• Certified Driving Record
  • Completed Pardon Application
  • Copies of certain records from all court proceedings regarding all offenses for which the pardon is requested
  • Payment of filing fee
  • Any other supporting documentation, such as reference letters, commendations, diplomas, etc. that may be helpful

Merit Review Process with the Pennsylvania Board of Pardons

Approximately 1-2 years after your application is accepted for filing by the Pennsylvania Board of Pardons, your case will be considered for “merit review.”  During this process, you will meet with an agent from the Pennsylvania Board of Probation and Parole, who will conduct a background check and prepare a report concerning your present personal status. If you reside outside the Commonwealth of Pennsylvania, the meeting may take place telephonically.

The individuals involved in your court case(s) will be provided an opportunity to give their input on the merits of your application, including the District Attorney, any victim(s), the sentencing Judge or sentencing Magisterial District Judge. Once all of the reports have been compiled, the five (5) Board members will review your case and will grant a hearing if two (2) of the five Board members approve. If you do not receive the required number of votes, the process has ended and you will not receive a pardon.

The Pennsylvania Board of Pardons considers many factors when evaluating Applications for Clemency/Pardon, including the nature of the offense(s), length of time since conviction, behavior since conviction, treatment received, and others.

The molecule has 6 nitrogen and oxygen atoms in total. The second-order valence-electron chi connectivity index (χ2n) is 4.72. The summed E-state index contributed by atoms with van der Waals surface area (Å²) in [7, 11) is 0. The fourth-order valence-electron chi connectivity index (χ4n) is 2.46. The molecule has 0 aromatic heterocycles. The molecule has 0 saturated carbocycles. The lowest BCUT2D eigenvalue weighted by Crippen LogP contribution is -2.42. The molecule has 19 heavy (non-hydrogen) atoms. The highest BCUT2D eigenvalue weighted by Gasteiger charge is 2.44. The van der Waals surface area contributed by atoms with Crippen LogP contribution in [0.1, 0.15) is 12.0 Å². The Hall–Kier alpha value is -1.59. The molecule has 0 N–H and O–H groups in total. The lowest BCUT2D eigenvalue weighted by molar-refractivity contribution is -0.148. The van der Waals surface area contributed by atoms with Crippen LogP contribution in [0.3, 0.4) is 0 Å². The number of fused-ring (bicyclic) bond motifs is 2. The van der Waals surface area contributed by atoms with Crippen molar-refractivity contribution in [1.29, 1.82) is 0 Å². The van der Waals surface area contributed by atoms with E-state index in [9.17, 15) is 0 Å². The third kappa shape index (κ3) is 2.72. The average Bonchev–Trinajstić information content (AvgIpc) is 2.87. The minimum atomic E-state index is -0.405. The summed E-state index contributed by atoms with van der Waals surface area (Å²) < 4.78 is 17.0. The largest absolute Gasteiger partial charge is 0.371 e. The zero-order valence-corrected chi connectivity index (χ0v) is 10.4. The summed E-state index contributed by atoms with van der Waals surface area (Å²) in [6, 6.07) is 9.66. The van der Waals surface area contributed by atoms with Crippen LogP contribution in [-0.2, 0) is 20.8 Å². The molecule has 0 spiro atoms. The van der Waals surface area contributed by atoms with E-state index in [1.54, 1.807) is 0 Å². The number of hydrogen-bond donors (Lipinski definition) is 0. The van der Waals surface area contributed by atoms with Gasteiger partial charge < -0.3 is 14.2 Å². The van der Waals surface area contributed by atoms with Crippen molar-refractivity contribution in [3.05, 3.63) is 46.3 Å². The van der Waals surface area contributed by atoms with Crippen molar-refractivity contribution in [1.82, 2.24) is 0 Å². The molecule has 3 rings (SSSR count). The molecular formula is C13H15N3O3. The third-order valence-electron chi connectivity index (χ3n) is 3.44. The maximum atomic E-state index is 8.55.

Hearing Before the Pennsylvania Board of Pardons

Hearings are held in the Supreme Court Courtroom in Harrisburg, Pennsylvania. Each applicant is given fifteen minutes to make their presentation, including time for questions from the Board members and any statements by interested individuals in support of the application.

Following the applicant’s presentation, the Board will hear from any victim(s) and/or victim(s)’ family, or anyone who would like to speak in opposition to the application.

Following the public hearing session, the Board will meet in Executive Session. The Board will then reconvene to vote in public. If a majority of the Board, i.e. 3 of the 5 Board Members, vote in favor of an application, the Board recommends that the Governor grant the application. If less than a majority votes in favor, the application is denied.  The Governor may approve or disapprove any favorable recommendation submitted by the Board. Once the Governor makes his or her decision, we will receive notification from the Board.

There are no appeals from the Board’s decision.  If your application is denied, you can re-apply after 12 months from a first adverse decision or after 24 months following a second or subsequent denial.  This is why it is so important to seek the counsel of Tammy Dusharm, an experienced Harrisburg and Pennsylvania Pardon Process attorney, to ensure you are doing everything in your power to receive your pardon.

For more information regarding the process for requesting a Pennsylvania Pardon from the Pennsylvania Board of Pardons, click here.

After you Receive a Pennsylvania Pardon

After you receive a Pennsylvania pardon, it is important that you request an Order of Expungement from the Court where your conviction occurred so that all public record of your arrest, court proceedings and conviction(s) can be erased.  This will restore you to the status of no longer having the conviction(s) on your record.

Contact the experienced Pennsylvania Pardon and Expungement Attorneys at Czekaj Dusharm LLC at (717) 204-7820 to schedule a free consultation so we can help you determine if you are a good candidate for a Pardon, and assist you through the lengthy and complicated process.